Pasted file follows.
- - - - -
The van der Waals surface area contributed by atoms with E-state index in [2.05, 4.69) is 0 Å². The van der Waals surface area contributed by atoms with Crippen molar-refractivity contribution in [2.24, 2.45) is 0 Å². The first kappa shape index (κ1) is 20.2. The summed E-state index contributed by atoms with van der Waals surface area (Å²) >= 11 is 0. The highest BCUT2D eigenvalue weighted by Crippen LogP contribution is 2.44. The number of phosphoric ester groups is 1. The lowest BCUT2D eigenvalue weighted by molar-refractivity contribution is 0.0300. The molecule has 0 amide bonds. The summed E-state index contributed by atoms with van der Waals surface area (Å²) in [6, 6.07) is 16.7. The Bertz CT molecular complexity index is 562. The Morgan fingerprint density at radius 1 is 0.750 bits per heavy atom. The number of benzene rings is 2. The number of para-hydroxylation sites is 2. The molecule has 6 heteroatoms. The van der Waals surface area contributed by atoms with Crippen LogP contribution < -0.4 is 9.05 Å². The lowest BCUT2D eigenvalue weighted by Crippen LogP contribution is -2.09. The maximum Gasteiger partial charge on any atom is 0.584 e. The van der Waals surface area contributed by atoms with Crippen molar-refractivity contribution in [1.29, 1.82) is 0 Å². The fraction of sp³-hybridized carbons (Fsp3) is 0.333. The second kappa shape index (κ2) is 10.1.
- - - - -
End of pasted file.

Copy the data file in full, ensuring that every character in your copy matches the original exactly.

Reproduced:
The van der Waals surface area contributed by atoms with E-state index in [2.05, 4.69) is 0 Å². The van der Waals surface area contributed by atoms with Crippen molar-refractivity contribution in [2.24, 2.45) is 0 Å². The first kappa shape index (κ1) is 20.2. The summed E-state index contributed by atoms with van der Waals surface area (Å²) >= 11 is 0. The highest BCUT2D eigenvalue weighted by Crippen LogP contribution is 2.44. The number of phosphoric ester groups is 1. The lowest BCUT2D eigenvalue weighted by molar-refractivity contribution is 0.0300. The molecule has 0 amide bonds. The summed E-state index contributed by atoms with van der Waals surface area (Å²) in [6, 6.07) is 16.7. The Bertz CT molecular complexity index is 562. The Morgan fingerprint density at radius 1 is 0.750 bits per heavy atom. The number of benzene rings is 2. The number of para-hydroxylation sites is 2. The molecule has 6 heteroatoms. The van der Waals surface area contributed by atoms with Crippen LogP contribution < -0.4 is 9.05 Å². The lowest BCUT2D eigenvalue weighted by Crippen LogP contribution is -2.09. The maximum Gasteiger partial charge on any atom is 0.584 e. The van der Waals surface area contributed by atoms with Crippen molar-refractivity contribution in [1.29, 1.82) is 0 Å². The fraction of sp³-hybridized carbons (Fsp3) is 0.333. The second kappa shape index (κ2) is 10.1.